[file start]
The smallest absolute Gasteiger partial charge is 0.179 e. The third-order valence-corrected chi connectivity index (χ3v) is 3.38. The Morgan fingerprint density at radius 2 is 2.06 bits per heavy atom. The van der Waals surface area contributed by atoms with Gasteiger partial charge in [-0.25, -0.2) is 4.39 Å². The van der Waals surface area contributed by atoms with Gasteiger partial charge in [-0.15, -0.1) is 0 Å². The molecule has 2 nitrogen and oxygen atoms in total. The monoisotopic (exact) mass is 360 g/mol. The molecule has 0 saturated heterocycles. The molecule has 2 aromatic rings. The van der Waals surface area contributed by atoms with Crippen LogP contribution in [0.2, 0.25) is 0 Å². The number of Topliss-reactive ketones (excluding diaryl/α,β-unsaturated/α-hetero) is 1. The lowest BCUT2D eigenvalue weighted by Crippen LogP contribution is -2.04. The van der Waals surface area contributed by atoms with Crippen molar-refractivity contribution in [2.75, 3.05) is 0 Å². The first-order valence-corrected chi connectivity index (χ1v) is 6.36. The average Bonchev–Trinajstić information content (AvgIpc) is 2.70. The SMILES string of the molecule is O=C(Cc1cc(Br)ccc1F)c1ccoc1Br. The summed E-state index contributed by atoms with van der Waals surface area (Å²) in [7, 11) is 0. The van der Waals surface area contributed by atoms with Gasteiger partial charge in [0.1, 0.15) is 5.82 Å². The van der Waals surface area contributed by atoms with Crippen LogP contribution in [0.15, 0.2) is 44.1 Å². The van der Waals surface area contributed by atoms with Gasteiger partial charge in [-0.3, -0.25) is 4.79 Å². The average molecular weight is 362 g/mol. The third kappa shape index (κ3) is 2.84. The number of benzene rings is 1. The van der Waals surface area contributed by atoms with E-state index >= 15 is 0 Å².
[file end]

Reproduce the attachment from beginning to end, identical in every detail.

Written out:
The smallest absolute Gasteiger partial charge is 0.179 e. The third-order valence-corrected chi connectivity index (χ3v) is 3.38. The Morgan fingerprint density at radius 2 is 2.06 bits per heavy atom. The van der Waals surface area contributed by atoms with Gasteiger partial charge in [-0.25, -0.2) is 4.39 Å². The van der Waals surface area contributed by atoms with Gasteiger partial charge in [-0.15, -0.1) is 0 Å². The molecule has 2 nitrogen and oxygen atoms in total. The monoisotopic (exact) mass is 360 g/mol. The molecule has 0 saturated heterocycles. The molecule has 2 aromatic rings. The van der Waals surface area contributed by atoms with Crippen LogP contribution in [0.2, 0.25) is 0 Å². The number of Topliss-reactive ketones (excluding diaryl/α,β-unsaturated/α-hetero) is 1. The lowest BCUT2D eigenvalue weighted by Crippen LogP contribution is -2.04. The van der Waals surface area contributed by atoms with Crippen molar-refractivity contribution in [2.75, 3.05) is 0 Å². The first-order valence-corrected chi connectivity index (χ1v) is 6.36. The average Bonchev–Trinajstić information content (AvgIpc) is 2.70. The SMILES string of the molecule is O=C(Cc1cc(Br)ccc1F)c1ccoc1Br. The summed E-state index contributed by atoms with van der Waals surface area (Å²) in [7, 11) is 0. The van der Waals surface area contributed by atoms with Gasteiger partial charge in [0.1, 0.15) is 5.82 Å². The van der Waals surface area contributed by atoms with Crippen LogP contribution in [0.15, 0.2) is 44.1 Å². The van der Waals surface area contributed by atoms with Gasteiger partial charge in [-0.3, -0.25) is 4.79 Å². The average molecular weight is 362 g/mol. The third kappa shape index (κ3) is 2.84. The number of benzene rings is 1. The van der Waals surface area contributed by atoms with E-state index >= 15 is 0 Å².